Always remember that it is not about. As Walt Disney said, “This whole thing started with a mouse.” Keep it simple. Your and my consolidated successes are mere shadows of the past or judged by what we do now. My faith in God, my love for my family, and my pursuit for excellence every day that I wake up and I do the same things within reason every single day to make a difference that if I died now, I would die giving an interview to your show, speaking to your readers that said, I gave everything to you that you asked me and that I gave it with everything within me.
Never quit. Never give up. Always believe but know that failures are real. Success is earned. It is hard work. You have got to get up and do it again. When I roll my son at night in the sleep, 4, 5, 6, or 7 times a night, I change him at his night. He is having seizures. I relax him. I try to hold and comfort him. I go back to bed. I wake up in the morning and I know I am alive. My final piece is, do not just live now. Be alive as you are living and live it like your last day. That is living with no regrets.
When you think you’re failing, you’re only falling. Know that you got a parachute. Just pull the ripcord before you hit the ground.
There you have it, Dr. Terry Lyles. How can we get ahold of you and join your tribe?
TerryLyles.com. We have a lot of free things on there that we give out to readers and subscribers. I have a downloadable piece on there called Caught In Nature’s Path, which is about this type of thing like Corona. It was not written for that, but it was written for disaster and what you do when disaster hits. This is a natural disaster that just happens to be a virus.
It is a free 30-page download there. It is a PDF. Download it and give it to others. I also have a ten video series we did on the stress of working from home during Coronavirus. Those are interesting little video clips and vignettes about dealing with your spouses, kids, and homeschooling. I appreciate anybody that goes there.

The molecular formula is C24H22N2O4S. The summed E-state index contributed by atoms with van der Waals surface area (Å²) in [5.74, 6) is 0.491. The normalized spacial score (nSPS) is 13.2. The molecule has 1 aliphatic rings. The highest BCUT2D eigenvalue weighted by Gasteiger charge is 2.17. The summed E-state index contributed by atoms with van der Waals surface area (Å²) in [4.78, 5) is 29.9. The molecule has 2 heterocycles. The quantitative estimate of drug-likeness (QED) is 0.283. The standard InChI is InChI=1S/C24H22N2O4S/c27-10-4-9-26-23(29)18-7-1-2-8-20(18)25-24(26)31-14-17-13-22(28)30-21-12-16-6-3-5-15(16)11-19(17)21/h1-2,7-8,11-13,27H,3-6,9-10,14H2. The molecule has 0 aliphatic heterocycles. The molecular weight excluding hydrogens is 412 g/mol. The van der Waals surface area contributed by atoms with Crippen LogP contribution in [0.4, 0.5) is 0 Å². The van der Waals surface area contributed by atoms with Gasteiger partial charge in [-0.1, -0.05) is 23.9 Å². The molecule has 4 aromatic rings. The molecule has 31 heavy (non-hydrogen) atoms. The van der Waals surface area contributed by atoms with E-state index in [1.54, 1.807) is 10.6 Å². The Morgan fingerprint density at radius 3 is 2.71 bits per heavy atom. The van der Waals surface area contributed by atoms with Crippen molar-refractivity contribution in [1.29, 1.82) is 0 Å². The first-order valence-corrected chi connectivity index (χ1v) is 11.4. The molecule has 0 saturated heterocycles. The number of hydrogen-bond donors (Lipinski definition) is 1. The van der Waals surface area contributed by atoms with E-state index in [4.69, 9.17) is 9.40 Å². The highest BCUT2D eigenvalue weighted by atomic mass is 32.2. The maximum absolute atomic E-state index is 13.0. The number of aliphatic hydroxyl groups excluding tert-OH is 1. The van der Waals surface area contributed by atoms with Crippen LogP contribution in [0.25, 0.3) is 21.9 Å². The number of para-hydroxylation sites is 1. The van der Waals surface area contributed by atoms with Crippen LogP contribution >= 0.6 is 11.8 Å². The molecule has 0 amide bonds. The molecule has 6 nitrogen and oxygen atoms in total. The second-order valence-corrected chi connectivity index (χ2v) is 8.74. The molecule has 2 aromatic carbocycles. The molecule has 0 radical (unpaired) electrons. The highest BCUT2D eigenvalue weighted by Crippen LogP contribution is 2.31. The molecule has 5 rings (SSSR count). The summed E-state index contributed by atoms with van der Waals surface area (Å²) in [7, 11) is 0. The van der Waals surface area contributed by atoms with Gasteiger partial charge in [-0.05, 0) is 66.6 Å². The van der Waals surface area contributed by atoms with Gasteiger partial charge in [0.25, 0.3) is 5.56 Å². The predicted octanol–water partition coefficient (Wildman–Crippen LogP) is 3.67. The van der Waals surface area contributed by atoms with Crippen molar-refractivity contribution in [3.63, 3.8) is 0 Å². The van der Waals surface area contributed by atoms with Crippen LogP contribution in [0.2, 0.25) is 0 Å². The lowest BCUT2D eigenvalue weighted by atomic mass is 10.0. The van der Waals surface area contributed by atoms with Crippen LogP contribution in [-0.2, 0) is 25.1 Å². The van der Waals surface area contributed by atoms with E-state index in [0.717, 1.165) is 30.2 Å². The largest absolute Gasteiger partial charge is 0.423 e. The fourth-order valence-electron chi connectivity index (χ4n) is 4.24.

Share it with others. We have many giveaways there that we want to empower our communities on how to be better and how to be whole. Performance under Pressure book is there, and all the rest are giveaways. I am excited to be a part of moving through this whole scenario of whatever the psychological reset is going to be. Because of this Coronavirus, we are going to come out looking differently, yet on top when this thing is over.
Years from now, this interview will still be relevant because what you reminded the world in the snapshot is crisis does not make or break a man or woman. It reveals the true character within. I appreciate this time so much. I look forward to hanging out with you.
Thank you. I appreciate what you do.
Remember, when you finally decide to be a power player, your power play begins with you. Until next time. As Dr. Terry Lyles reminded us, quantify your takeaway and go make a power play. You’ll have a good one.
- Dr. Terry Lyles
- Morgan Stanley
- Oliver Askew
- Ray Evernham
- Randy Pausch Last Lecture: Achieving Your Childhood Dreams – YouTube
- Caught In Nature’s Path
- Performance under Pressure
About Dr. Terry Lyles
Dr. Terry Lyles holds a Ph.D. in psychology and is recognized as a national/international educator, author and speaker to universities, schools, Fortune 500 Companies, world-class athletes, and public audiences. He teaches groups of all ages how to Navigate Life Storms through life balance training.
Dr. Lyles has trained hundreds of individuals including Fire Rescue workers in and around Ground Zero, International Forensic Medical teams in the Asian torn Tsunami area and the United States Air Force Space Command, sharing his time-tested, scientifically measured approach to stress utilization. Major corporations have also benefited from this training technology such as DaimlerChrysler, Banana Republic, Macy’s West, Pfizer, Universal Studios and Tommy Hilfiger, to name just a few.
Dr. Lyles has appeared on NBC, ABC, USA Today, CNN, Headlines News, The Big Idea with Donny Deutsch and FOX NEWS, and in U.S. News & World Report as a Corporate Performance Enhancement and Life-Balance Specialist, and hosted a premiere talk show sponsored by Success Magazine, and was heard as the “Stress Doctor” in South Florida.